Edit Module
Bookmark and Share Email this page Email Print this page Print

Bookmarks

Shepherding Words into Print

Whether it’s a memoir or a novel, for many people, an item on life’s bucket list is to see their name on the cover of a book. But too many of those same aspiring writers unwisely embark on the sometimes tortuous journey to publication without the aid of an experienced guide. The good news for those located in Central Pennsylvania is that they don’t have to travel to New York to get the kind of valuable advice that will make that road a little less bumpy.

I recently sat down over coffee with Jason Liller, the principal of Liller Creative (lillercreative.com). He’s a book-business professional with nearly a quarter century of experience in the industry, who’s now offering his wisdom to writers through his own consulting service. I learned about Liller’s business from a friend who’s currently working with him on a book about his transition from a career as a lawyer into academia and who’s been pleased with the quality of his assistance.

Open-faced and personable, Liller speaks with an infectious passion about books. He entered the business after serving as an Air Force intelligence analyst during the First Gulf War. After his discharge, he “applied for a job that didn’t exist” with the former Encore Books chain at its store in Exton, Pennsylvania, eventually transferring to management of the company’s flagship store in Hampden Township in 1997.

In 1999, Liller was hired by Charlie “Tremendous” Jones, longtime owner of Executive Books (later Tremendous Life Books) in Mechanicsburg. In addition to his book-selling duties, Liller became involved in the publishing arm of the company, which focused on personal development and self-help books. There he worked with New York Times bestselling authors like Ken Blanchard, co-author of The One Minute Manager, and Jim Stovall, well-known motivational speaker and author of the novel, The Ultimate Gift. He remained with the company until August 2016, when he left to devote time to his current venture.

Liller frankly acknowledges that the market of self-published books, where he focuses much of his attention, is “drowning in a sea of mediocrity,” as the barriers to publication largely have disappeared. With the goal of bringing order to this sometimes chaotic environment, he offers a full array of services that include editing, ghostwriting (for those with a marketable book idea but not the time to translate it into print) and marketing.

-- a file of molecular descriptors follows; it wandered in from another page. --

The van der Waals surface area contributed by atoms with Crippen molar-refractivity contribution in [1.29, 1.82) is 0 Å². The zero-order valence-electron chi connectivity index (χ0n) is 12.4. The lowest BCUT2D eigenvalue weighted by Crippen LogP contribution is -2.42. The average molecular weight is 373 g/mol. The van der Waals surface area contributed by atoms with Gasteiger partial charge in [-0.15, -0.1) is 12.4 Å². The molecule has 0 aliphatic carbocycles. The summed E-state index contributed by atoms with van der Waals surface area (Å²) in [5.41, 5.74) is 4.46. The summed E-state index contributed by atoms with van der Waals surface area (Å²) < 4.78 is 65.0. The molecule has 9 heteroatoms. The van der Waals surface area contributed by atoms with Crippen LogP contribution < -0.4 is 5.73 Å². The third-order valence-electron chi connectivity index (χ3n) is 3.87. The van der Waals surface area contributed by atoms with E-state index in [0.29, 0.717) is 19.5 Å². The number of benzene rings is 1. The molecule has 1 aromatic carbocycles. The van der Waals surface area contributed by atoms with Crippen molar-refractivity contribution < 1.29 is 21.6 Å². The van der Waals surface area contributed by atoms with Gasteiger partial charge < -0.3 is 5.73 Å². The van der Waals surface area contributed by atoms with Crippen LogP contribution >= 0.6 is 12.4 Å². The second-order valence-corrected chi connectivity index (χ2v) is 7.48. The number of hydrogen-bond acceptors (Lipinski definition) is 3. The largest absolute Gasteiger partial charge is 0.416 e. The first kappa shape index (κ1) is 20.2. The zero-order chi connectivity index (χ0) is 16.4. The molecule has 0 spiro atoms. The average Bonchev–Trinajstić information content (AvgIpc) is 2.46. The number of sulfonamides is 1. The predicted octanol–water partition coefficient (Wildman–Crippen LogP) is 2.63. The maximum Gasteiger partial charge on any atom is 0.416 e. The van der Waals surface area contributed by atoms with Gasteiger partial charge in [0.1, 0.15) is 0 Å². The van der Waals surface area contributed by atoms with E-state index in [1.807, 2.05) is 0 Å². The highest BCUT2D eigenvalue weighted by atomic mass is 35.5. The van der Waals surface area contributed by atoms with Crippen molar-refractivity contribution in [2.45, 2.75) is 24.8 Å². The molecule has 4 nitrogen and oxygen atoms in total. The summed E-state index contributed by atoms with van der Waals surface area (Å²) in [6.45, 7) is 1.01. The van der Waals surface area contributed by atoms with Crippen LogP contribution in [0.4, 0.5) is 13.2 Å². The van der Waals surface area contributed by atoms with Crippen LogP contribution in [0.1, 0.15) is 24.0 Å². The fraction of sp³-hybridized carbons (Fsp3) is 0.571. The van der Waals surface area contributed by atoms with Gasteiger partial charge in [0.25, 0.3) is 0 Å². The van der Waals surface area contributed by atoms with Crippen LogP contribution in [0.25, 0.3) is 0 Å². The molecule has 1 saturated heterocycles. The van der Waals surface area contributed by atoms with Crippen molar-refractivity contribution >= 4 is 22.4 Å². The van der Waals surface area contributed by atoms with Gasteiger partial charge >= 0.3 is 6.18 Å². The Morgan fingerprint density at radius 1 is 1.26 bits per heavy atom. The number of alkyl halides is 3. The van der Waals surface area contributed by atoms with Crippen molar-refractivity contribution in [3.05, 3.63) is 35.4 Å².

Liller does not publish books himself but works principally with Amazon’s self-publishing arm, CreateSpace. He confidently says he can collaborate with a writer “to produce something equal in quality to any book they’ll find on the shelves of a brick-and-mortar bookstore.” The most gratifying aspect of his work involves “helping people develop their ideas and seeing them coalesce as words on a page,” an enthusiasm he recalls possessing as far back as his days in middle school.

I asked Liller to identify some of the most common mistakes he sees among novice writers. “Putting the cart before the horse,” was his almost instantaneous reply, noting that some writers approach him to discuss the publishing process, marketing and even cover art before they’ve written the first word of a publishable manuscript. Another rookie error is the failure to revise. To encourage reluctant self-editors, Liller quotes no less a source than James Michener: “I’m not a very good writer, but I’m an excellent rewriter.”

Although Liller does not personally handle book promotion, he has a wealth of experience with that process to share with first-time authors. The stark truth is that, even in the world of traditional publishing, the days of lengthy book tours and lavish promotional budgets are over for all but the most well-known writers, the ones least likely to need them. “It’s all up to the author,” he observes, pointing out that book sales usually bear a direct relationship to the amount of personal effort expended.

One common flaw in new writers’ promotional efforts is the misuse of social media. Often, writers will wait until their book is published to establish a platform on Facebook and Twitter. “That’s too late,” Liller emphatically says. He also discourages an online presence that’s solely focused on book promotion. He acknowledges the difficulty of getting reviews of self-published books in traditional outlets but urges authors seeking them to “be persistent.”

Liller offers a variety of financial arrangements to his clients, including hourly billing, retainers or flat-rate packages when he has a reasonably accurate idea of a project’s scope. His website includes a robust description of the services he offers and also features links to helpful blog posts. And for anyone interested in learning more about his approach to the writing and publishing process, along with co-author Tracey C. Jones, he’s published Write That Book: The No-Nonsense Guide to Writing, Publishing, and Selling Your Book, available as an eBook on Amazon for $9.95.

Add your comment:
Edit Module